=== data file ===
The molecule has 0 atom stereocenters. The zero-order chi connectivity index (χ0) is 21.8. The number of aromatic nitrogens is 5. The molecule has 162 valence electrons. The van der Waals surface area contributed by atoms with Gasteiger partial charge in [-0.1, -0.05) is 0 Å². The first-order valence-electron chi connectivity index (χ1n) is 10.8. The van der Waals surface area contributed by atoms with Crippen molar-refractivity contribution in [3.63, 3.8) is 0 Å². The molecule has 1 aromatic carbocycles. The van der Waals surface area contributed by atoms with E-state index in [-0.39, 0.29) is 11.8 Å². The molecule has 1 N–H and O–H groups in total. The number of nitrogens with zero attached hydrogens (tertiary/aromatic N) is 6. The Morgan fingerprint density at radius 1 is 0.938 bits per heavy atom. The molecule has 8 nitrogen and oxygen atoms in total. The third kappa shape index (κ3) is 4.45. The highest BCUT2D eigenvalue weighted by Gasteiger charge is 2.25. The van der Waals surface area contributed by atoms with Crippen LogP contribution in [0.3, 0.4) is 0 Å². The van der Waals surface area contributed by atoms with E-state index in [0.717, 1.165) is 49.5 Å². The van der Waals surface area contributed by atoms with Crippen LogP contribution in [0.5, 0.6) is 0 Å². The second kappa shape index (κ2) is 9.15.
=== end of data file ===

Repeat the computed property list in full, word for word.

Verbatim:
The molecule has 0 atom stereocenters. The zero-order chi connectivity index (χ0) is 21.8. The number of aromatic nitrogens is 5. The molecule has 162 valence electrons. The van der Waals surface area contributed by atoms with Gasteiger partial charge in [-0.1, -0.05) is 0 Å². The first-order valence-electron chi connectivity index (χ1n) is 10.8. The van der Waals surface area contributed by atoms with Crippen molar-refractivity contribution in [3.63, 3.8) is 0 Å². The molecule has 1 aromatic carbocycles. The van der Waals surface area contributed by atoms with E-state index in [-0.39, 0.29) is 11.8 Å². The molecule has 1 N–H and O–H groups in total. The number of nitrogens with zero attached hydrogens (tertiary/aromatic N) is 6. The Morgan fingerprint density at radius 1 is 0.938 bits per heavy atom. The molecule has 8 nitrogen and oxygen atoms in total. The third kappa shape index (κ3) is 4.45. The highest BCUT2D eigenvalue weighted by Gasteiger charge is 2.25. The van der Waals surface area contributed by atoms with Crippen LogP contribution in [0.3, 0.4) is 0 Å². The van der Waals surface area contributed by atoms with E-state index in [0.717, 1.165) is 49.5 Å². The van der Waals surface area contributed by atoms with Crippen LogP contribution in [0.5, 0.6) is 0 Å². The second kappa shape index (κ2) is 9.15.